Bored straphangers may be in for an acoustic treat on their commutes if James Murphy has his way. The DJ, producer, and former front man for LCD Soundsystem has devised a program that could replace the blasé beeps heard when entering subway turnstiles with pleasing musical notes. In Murphy’s system, each NYC subway station would have its own set of signature sounds activated by people using their MetroCards. The computer-controlled sequences could even produce complete symphonies when enough people are swiping!
It’s an idea that Murphy has been working on for the last 15 years to craft what he calls a low-cost musical solution. On top of creating harmonies, the new tone system would play the same turnstile tones in sequence as trains arrive at each stop. On a more practical note, Murphy says his new turnstile tones could be useful to the blind by playing a single sound for “go,” double sounds for “swipe again,” and three sounds for “insufficient fare.”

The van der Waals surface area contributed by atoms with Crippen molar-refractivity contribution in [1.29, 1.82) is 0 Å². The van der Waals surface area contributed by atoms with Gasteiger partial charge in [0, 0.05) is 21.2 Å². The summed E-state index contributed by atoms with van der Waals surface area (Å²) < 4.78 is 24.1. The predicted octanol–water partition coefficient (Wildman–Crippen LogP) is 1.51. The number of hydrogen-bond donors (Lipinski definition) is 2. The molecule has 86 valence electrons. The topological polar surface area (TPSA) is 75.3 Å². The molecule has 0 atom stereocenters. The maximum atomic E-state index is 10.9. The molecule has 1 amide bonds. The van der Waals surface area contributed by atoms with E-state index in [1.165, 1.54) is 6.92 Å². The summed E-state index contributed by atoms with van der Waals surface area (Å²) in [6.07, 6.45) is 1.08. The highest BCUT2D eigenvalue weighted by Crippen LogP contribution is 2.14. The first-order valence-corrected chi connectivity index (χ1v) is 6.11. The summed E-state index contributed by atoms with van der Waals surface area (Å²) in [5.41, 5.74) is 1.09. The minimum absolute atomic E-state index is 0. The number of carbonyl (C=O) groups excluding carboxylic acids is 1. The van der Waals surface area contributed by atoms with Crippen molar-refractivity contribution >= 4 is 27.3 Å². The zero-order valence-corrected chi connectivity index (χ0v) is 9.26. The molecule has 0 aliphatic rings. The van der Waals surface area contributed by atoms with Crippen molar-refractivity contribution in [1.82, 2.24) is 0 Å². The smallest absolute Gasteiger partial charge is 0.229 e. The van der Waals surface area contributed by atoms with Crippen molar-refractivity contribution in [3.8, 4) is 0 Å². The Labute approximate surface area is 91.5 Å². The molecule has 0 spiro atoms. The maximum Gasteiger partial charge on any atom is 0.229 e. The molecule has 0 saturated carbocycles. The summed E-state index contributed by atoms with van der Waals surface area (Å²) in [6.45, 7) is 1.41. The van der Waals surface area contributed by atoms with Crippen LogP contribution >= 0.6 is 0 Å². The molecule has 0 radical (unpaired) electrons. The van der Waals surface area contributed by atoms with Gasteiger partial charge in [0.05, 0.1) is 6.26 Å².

The project might seem like another highfalutin’ artist’s dream, but Murphy believes he has a chance to make his underground musical scene a reality. Currently, the Metropolitan Transportation Authority is embarking on a $900,000-a-year project to improve passenger flow in its stations. The project includes repositioning furniture, taking a look at emergency exits and, most importantly, examining turnstiles at 468 subway stations.
A separate project is also in the works to retrofit the city’s 3,289 turnstiles as the MTA moves past MetroCards by 2019. Unfortunately, MTA spokesman Adam Lisberg told The Wall Street Journal that Murphy’s project is a very cool idea, but would likely be too complicated and risky to implement with 5.5 million passengers relying on the subway system on an average weekday.